The pen nib with a step - the Namiki Falcon fountain pen - 19,500.JPyen
‘Namiki’ is the brand name for Pilot’s high-end export line of writing instruments. One of the products among this line is the ‘Falcon’ fountain pen.
This was originally sold in Japan under the name ‘Pilot ELABO’. The story is that at that time, the pen was created through a process of joint development between Japan’s national fountain pen speciality store association and Pilot.
ELABO is definitely a unique name. The meaning, however, apparently combines the Japanese word ‘erabou’meaning choose, as in: ‘choose this fountain pen,’and the English word,‘elaborate’.
The ELABO is now no longer sold in Japan, however, overseas, with the name Namiki Falcon, it is still available. In a word, this is the export label for the ELABO.
The Falcon’s most outstanding characteristic is the shape of the nib.
From halfway along, the nib gently slopes upward; just like rising up a step.
Falcons are birds such as a hawks; so I see, the style is like the brave look of the falcon from its beak to its head.
On the nib, the ‘Namiki’ engraving shines brilliantly.
Except this, nothing else but the bare minimum necessary information, such as 14K, has been engraved; particularly fancy decorations have not been done.
As a result of losing unnecessary engravings, this smooth step gains much more emphasis.
While I don’t imagine a nib is something often touched, with this smoothness before me, I couldn’t resist touching it.
Every bit as smooth as it looks, it really has a nice feel.
The Falcon comes in three types F (fine), M (medium) and B (broad). Then, engraved in the nib in each case is a preceding ‘S’, so as to become ‘SF’, ‘SM’ and ‘SB’. This ‘S’ means ‘soft’.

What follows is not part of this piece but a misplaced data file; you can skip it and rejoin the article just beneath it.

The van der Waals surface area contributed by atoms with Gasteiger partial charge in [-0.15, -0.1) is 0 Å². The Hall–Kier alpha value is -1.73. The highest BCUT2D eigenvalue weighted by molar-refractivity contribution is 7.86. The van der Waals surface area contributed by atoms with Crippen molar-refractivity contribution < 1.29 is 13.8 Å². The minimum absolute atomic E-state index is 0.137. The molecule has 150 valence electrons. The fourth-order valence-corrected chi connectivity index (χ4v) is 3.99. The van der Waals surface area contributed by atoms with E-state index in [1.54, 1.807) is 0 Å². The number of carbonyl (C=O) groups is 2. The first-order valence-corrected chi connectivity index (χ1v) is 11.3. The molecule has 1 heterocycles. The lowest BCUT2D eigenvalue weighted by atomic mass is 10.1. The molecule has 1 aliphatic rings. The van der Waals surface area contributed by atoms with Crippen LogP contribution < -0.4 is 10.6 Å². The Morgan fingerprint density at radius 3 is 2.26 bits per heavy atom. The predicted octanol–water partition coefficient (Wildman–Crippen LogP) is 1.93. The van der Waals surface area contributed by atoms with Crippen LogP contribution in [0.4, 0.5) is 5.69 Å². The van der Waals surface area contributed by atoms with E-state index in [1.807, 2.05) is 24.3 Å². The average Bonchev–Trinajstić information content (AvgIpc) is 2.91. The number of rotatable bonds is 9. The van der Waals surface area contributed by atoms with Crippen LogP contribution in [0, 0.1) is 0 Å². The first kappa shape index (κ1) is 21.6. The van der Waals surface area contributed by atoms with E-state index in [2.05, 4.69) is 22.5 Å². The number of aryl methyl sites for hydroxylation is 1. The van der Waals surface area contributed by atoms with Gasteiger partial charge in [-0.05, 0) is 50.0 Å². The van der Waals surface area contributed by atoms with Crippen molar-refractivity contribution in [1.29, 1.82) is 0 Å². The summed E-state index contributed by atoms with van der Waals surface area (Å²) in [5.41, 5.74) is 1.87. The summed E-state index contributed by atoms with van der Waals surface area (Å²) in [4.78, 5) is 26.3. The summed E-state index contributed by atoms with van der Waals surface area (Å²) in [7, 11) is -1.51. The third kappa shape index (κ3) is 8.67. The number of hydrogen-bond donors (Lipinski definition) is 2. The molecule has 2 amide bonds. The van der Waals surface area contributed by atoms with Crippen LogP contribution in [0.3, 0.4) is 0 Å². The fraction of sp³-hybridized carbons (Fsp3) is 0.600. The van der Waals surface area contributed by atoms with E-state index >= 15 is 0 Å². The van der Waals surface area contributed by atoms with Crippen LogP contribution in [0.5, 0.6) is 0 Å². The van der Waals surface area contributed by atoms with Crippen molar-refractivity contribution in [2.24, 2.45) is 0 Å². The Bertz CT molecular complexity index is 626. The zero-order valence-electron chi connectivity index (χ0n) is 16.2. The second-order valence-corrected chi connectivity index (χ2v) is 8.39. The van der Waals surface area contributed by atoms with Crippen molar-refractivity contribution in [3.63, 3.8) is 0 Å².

This time I chose to try the ‘SB’, that is to say a‘soft broad’ stroke.
Well, lets attempt to be satisfied regarding the softness.
I don’t write with particularly heavy pressure but, even so, I could fully feel the softness.
If I were to describe the impression in one phrase I would say it felt ‘moderately soft’.
It doesn’t yield overwhelmingly, but there is an appropriate softness.
While the base of the nib is in the usual style, part way along the nib suddenly steps upward. Only the part with this‘step’ is able to pleasantly yield.
Even with light pressure you can enjoy this pliability.
Then, if you apply firm pressure to write, it answers with an appropriate softness.
The writing feels as if it is comprehending the writer’s mind.
The sense of writing remains lingering.
Although I am still not masterful, it seems that when it becomes possible to manipulate this pliability with the addition and subtraction of pressure, I would be able to write beautiful Japanese characters with the fine brushstrokes of calligraphy.
The flow of ink is, also, extremely good.
Looking at the pen from the side, in comparison to the way the nib rises, the core of the pen is basically flat except for in only one place where there is an angle. I think that, surely here, the ink is waiting impatiently, asking,‘Now?’, ‘Now?’, for its turn. Start writing and, as it has always been waiting, the ink rushes out.
Particularly with the Broad ‘B’type that I am using, the ink quite markedly decreases.
Often I have felt a sense of favouritism towards a newly purchased fountain pen, compared to the one I had been using until then, so I carelessly tend to use only the new one. However, with this Falcon, even though that ‘new’ feeling has been depleted, for me there is a sense of suddenly having accomplished a higher level ranking.
On the body of the pen there is only one thing that I want to mention, and that is the clip.
When it comes to Pilot, that clip that is a perfectly-round ball is a trade mark, but, this time, on this product, there is nothing like that and the style is refreshingly simple.
If you look at the clip from the side it is gently curved, just like a sword.
Try slipping it onto a pocket and this curve, specifically the clip opening, is somewhat wider than usual so attaching and removing can be done very smoothly.
This is a special fountain pen - created by the joining of the hands of those that create fountain pens, with the hands of those that sell fountain pens.
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Copyright (C) ２００３ Tadashi Tsuchihashi，All rights reserved.